And even when drivers try to cover up their crimes.

She should have faced a murder charge on the assumption that Dotson might have been saved if he’d gotten emergency care sooner.

But given the lax hit-and-run laws and weak penalties currently on the books, it’s probably the best we could have hoped for.

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Speaking of lax hit-and-run laws, there is one person who doesn’t seem to think it’s a problem.

And unfortunately for all of us, he’s the governor of our state.

Three-term Governor Jerry Brown vetoed AB 2337 on Thursday; the bill would have ensured that a hit-and-run driver would lose his or her license for two years if they injured someone.

The only governor in the US to veto a three-foot passing two times, before finally signing it last year, Brown wrote in his veto message (pdf) that penalties for hit-and-run are already stiff enough.

Evidently, he’s the only person in the state who still has no idea hit-and-run has reached epidemic proportions. If the penalties really were strict enough, most drivers would stop at the scene and render aid to their victims, as the law requires.

And quite frankly, a two year suspension for leaving another human being bleeding in the streets isn’t nearly strong enough. Anyone who lacks the basic human decency to obey the most basic requirement of the law has shown that they are undeserving of the privilege — not the right — to drive.

Our governor clearly doesn’t get that.

Instead of a mere two-year suspension, a hit-and-run driver should face lifetime revocation of their license.

Instead, Brown is fighting to keep the most dangerous and callous drivers on the streets.

Thanks, Jerry. No, really, we owe you one.

Meanwhile, Calbike is calling for everyone to contact the governor to demand that he sign AB 1532, which would increase the fines for hit-and-run — though not the prison sentences — to match those for drunk driving, in order to reduce the incentive for drivers who have ben drinking to flee the scene.

And it would ensure that hit-and-run drivers would lose their licenses for a minimum of six months — regardless of whether anyone was injured.

Given that Brown has already expressed his opinion that penalties for the crime are high enough, it’s very questionable whether he’ll sign this one.

If not, the blood of every future hit-and-run victim will be on his hands.

……..

One of the best jobs in bike advocacy just became available.

The Los Angeles County Bicycle Coalition is looking for a new Executive Director to replace Jen Klausner, who is stepping down after nearly a decade of successfully leading the organization.

Under her stewardship, the LACBC has grown to become a leading voice for Southern California bicyclists, and one of the most influential bike advocacy groups in the US.

The organization has had an exceptional track record in recent years, from nurturing CicLAvia in its earliest stages to developing award-winning programs like City of Lights. They were a driving force behind the initial Give Me 3 efforts that recently became California’s new three-foot passing law, and the key backer of the cyclist anti-harassment ordinance that is being copied across the nation.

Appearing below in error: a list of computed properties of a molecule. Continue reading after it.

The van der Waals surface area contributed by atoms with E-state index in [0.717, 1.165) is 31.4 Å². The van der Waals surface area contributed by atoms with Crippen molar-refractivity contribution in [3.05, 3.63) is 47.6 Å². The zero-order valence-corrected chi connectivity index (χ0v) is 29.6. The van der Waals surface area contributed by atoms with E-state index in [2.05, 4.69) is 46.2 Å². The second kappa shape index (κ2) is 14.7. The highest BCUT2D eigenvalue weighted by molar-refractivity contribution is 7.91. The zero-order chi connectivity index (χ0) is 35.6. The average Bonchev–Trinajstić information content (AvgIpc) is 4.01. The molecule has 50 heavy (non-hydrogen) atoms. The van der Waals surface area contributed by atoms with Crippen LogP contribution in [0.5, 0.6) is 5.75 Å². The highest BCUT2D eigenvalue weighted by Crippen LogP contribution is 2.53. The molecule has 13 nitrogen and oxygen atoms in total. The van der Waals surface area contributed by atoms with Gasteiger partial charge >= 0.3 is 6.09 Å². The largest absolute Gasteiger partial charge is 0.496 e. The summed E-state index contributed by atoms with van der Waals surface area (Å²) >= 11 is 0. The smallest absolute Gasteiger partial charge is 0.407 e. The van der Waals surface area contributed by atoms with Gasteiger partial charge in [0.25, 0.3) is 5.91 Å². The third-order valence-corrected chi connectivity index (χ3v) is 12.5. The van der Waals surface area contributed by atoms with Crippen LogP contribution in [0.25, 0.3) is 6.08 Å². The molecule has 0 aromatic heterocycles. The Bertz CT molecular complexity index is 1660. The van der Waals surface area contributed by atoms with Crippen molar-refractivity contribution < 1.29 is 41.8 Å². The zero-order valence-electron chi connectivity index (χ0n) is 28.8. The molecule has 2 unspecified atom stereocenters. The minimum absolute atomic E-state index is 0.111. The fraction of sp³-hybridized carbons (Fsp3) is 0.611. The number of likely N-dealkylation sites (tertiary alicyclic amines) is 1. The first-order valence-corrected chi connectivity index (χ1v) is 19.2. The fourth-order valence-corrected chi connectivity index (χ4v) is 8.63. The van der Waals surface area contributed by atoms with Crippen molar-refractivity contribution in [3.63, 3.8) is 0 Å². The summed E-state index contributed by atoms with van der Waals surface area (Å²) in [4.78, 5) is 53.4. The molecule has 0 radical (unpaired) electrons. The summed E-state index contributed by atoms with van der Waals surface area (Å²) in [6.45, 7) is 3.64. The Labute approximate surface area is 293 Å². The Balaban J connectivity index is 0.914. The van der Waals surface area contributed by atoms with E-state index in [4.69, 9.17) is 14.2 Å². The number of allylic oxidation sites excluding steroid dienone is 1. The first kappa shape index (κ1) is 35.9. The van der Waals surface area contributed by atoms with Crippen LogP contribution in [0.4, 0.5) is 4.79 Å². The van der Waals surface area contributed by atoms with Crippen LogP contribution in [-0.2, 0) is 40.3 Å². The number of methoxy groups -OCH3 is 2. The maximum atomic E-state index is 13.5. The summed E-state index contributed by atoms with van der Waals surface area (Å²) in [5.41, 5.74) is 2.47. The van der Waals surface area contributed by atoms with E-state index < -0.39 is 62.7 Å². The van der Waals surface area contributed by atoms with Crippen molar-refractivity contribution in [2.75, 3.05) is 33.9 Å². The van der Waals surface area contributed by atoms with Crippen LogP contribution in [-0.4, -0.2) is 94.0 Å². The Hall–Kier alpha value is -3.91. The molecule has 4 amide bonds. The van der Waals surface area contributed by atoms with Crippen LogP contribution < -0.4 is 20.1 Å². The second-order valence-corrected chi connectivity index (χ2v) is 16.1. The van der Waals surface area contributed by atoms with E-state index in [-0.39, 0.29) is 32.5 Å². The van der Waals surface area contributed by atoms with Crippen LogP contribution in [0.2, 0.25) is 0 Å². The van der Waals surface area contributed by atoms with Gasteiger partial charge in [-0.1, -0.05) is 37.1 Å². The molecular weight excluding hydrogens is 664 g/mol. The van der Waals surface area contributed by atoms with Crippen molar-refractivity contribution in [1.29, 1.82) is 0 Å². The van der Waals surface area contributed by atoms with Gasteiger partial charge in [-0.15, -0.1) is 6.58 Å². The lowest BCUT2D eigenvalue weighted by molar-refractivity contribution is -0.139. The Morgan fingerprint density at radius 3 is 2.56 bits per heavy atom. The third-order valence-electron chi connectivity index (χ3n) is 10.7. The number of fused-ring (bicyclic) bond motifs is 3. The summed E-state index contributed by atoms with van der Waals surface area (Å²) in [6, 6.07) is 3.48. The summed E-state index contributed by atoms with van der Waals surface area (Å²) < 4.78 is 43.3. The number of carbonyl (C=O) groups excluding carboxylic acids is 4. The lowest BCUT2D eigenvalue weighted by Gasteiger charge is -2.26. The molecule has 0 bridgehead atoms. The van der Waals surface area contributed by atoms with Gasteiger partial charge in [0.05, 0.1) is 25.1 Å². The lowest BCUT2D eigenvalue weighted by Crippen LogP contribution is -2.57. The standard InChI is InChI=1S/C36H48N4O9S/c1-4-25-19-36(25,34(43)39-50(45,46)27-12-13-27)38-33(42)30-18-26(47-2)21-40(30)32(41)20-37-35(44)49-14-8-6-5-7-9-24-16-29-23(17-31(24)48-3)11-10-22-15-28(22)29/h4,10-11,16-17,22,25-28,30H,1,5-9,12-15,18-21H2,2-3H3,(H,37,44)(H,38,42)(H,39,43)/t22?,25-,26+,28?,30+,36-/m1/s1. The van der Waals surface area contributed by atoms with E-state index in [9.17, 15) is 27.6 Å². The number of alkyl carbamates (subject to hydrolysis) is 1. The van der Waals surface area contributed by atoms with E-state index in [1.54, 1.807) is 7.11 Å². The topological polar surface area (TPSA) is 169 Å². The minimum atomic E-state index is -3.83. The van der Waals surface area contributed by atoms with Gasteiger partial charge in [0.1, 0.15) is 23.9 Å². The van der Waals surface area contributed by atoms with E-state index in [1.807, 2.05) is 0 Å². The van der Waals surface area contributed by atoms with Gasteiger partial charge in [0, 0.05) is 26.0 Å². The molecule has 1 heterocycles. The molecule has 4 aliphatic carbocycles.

In just a few short years, they’ve helped turn one of the nation’s most car-centric cities into a certified bike-friendly community. And they were one of the first organizations to reach out to underserved ethnic and economic communities, and to push for cycling infrastructure in less affluent areas — not because that’s where their members are, but simply because it was the right thing to do.

Now they’re looking for a superstar capable of leading the LACBC to the next level and building it into one of the nation’s pre-eminent bicycle advocacy organizations.

Maybe it’s you. Or someone you know, anyway.

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Recently we mentioned that the Santa Monica Bike Center had been named the area’s only Platinum level Bicycle Friendly Business by the League of American Bicyclists.

But dig a little deeper into the list of honored businesses (pdf), and you’ll find Santa Monica marketing communications agency Phelps.

The agency was honored by the Bike League for amenities including on-site showers, secure bike parking and financial incentives for bike commuters.

It’s also home to WesHigh, whose YouTube videos from his 15-mile commute from Silver Lake to Santa Monica have often been featured here.

In celebration of the honor, the agency created this infographic encouraging their employees to ride.

And maybe even you.

Phelps-Bike-InfoGraphic

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Might as well buy a used bike off Craigslist. After all, it’s probably your bike, anyway.

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Finally, I was forwarded this security cam footage showing a dooring that occurred in Burbank recently.

The shocking thing is just how quickly it happens, and how little time the rider has to react.

Fortunately, I’m told the rider was okay; his bike, maybe not so much.

And just to be clear, drivers are required to ensure that it’s safe to open their car door without interfering with the operation of other road users (CVC 22517).